Jermain Defoe strikes gold against Italy to give England's future a little more shine
England 2 Italy 1
It takes a beautiful goal to give meaning to a meaningless match and the one that Jermain Defoe struck sweetly past the Italian goalkeeper with 11 minutes left last night belonged to that category of strike that makes even the most indifferent stadium jolt back to attention.
It was a wonderful goal that gave a game played in front of a half-full stadium with a combined total of 13 international debuts, the kind of lustre that an unloved August friendly between two "B" teams might otherwise have been missing. Yes, there was the opportunity for Roy Hodgson to see new players, and rekindle a little optimism, but it always helps the England manager if his team wins.
Hodgson gave five players their debuts and brought Michael Carrick back into international football for the first time in more than two years. This was not the night that the England football team turned the corner, it was nothing more than a first tentative step on what Hodgson hopes will be the journey to the 2014 World Cup in Brazil. With the limitations placed upon him, it could have been so much worse.
Yes, Cesare Prandelli handed out eight debuts, and had only three players from the first XI on the night that Italy eliminated England in the Euro 2012 quarter-finals, 52 days previously. With one successful qualification campaign under his belt and a recognised way of playing, he has far fewer of the worries and uncertainties that face England as they shape up for another international tournament.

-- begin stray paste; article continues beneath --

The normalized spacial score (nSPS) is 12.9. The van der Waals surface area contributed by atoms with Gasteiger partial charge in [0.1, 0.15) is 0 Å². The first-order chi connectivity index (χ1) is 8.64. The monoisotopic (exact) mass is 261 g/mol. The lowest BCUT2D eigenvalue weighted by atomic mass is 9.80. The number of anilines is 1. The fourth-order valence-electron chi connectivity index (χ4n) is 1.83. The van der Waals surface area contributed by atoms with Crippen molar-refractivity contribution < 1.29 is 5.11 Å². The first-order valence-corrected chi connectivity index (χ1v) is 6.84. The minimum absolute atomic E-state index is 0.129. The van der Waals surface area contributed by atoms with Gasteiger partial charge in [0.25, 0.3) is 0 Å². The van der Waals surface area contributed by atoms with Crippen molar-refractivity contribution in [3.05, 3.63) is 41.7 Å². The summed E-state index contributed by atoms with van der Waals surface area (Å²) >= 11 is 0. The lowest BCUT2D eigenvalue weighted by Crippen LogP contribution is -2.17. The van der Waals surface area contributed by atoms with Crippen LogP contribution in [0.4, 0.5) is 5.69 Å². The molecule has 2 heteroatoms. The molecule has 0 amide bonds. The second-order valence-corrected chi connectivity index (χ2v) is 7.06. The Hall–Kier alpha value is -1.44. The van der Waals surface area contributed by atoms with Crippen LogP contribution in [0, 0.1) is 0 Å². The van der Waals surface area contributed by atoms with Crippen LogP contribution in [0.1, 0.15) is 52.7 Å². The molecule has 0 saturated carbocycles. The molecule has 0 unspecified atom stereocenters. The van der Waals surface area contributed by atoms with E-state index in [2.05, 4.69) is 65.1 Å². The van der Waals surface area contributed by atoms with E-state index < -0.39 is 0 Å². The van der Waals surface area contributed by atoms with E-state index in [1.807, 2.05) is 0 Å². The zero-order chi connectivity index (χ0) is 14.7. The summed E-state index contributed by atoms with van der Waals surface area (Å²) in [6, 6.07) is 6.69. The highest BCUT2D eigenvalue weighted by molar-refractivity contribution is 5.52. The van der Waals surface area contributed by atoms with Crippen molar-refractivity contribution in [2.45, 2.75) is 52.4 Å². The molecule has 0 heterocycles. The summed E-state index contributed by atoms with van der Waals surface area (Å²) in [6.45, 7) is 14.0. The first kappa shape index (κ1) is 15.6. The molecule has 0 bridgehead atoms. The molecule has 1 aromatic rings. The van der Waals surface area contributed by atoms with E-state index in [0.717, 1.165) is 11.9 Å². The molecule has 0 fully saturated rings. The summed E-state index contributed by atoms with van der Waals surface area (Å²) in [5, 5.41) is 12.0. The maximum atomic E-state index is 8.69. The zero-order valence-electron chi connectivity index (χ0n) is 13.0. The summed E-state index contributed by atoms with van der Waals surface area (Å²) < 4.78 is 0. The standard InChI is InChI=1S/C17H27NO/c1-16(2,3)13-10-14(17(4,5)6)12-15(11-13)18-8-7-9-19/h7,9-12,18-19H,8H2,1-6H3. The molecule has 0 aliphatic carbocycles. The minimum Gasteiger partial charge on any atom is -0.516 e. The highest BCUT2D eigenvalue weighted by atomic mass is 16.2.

Hodgson is pretty much at the start of that process and given the circumstances around last night's game, he will give thanks for small mercies. He could point to a composed performance from Carrick, who kept possession well in midfield over 90 minutes and was even rewarded with the captain's armband when Frank Lampard went off with 21 minutes left.
Hodgson also got to see Tom Cleverley and Jack Butland in an international game, both of whom played well enough to guarantee that they will be back. That was another small tick in the book on a night when there were empty seats and a sense of indifference in the air. Not exactly the circumstances in which the third-best team in the world – to give them their official Fifa status – usually find themselves.
There were also debuts for John Ruddy, Jake Livermore and Ryan Bertrand, all of whom were second-half substitutes. There was a sparkling cameo from Mr Steady, James Milner, another substitute, who unexpectedly changed the mood of the team despite taking a hefty kick on that famously robust jaw of his.
Last night England did not have to face that old midfield assassin Andrea Pirlo, who caused them such problems in Kiev. They looked sharper after their summer break, although the old problems of failing to move the ball around quick enough, and the lack of width, were evident again. None of this is going to be solved over one night.